Early in this book, we said that the data warehouse is all about getting answers to business questions. These answers come in the form of reports. The culmination of all the work involved in designing and building the data warehouse, good reporting is imperative. Even the best schema designs cannot guarantee success if answers are not delivered.
Reports must communicate pertinent information clearly and concisely. Throughout this book, we have built models that measure business processes, and we've used them to create reports that answer business questions. In this chapter, we will look at common features that make these reports useful, generalizing them from a technical perspective.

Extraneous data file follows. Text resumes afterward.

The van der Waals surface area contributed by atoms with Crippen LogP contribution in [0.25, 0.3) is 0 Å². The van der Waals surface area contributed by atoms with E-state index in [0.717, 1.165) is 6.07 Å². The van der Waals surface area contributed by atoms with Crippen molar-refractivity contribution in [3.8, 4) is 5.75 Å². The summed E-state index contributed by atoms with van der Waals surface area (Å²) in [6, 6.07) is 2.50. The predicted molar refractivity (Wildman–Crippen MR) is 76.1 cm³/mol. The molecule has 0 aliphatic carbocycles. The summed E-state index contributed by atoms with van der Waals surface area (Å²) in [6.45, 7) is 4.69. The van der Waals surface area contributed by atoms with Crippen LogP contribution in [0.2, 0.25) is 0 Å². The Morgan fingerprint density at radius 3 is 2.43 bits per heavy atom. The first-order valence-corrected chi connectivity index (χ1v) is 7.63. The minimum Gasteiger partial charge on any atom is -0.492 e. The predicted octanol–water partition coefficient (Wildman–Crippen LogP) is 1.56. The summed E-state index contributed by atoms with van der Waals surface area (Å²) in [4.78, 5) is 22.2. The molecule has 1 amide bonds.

We will explore the implications of several critical reporting elements, and show how they should be implemented by applications. We'll also look at how to choose or build a reporting tool. Support for each of the desired elements is not sufficient; the process by which the tool is used must be considered. We will see that this process varies, depending on who is using the tool.
The tools used to produce reports are known by a variety of names, based on a variety of architectures, and serving groups with diverse perspectives. The market is full of “reporting tools,” “end-user query tools,” “analysis tools,” and software classified in a number of other ways. These tools run on client workstations, or on application servers, and some deliver ...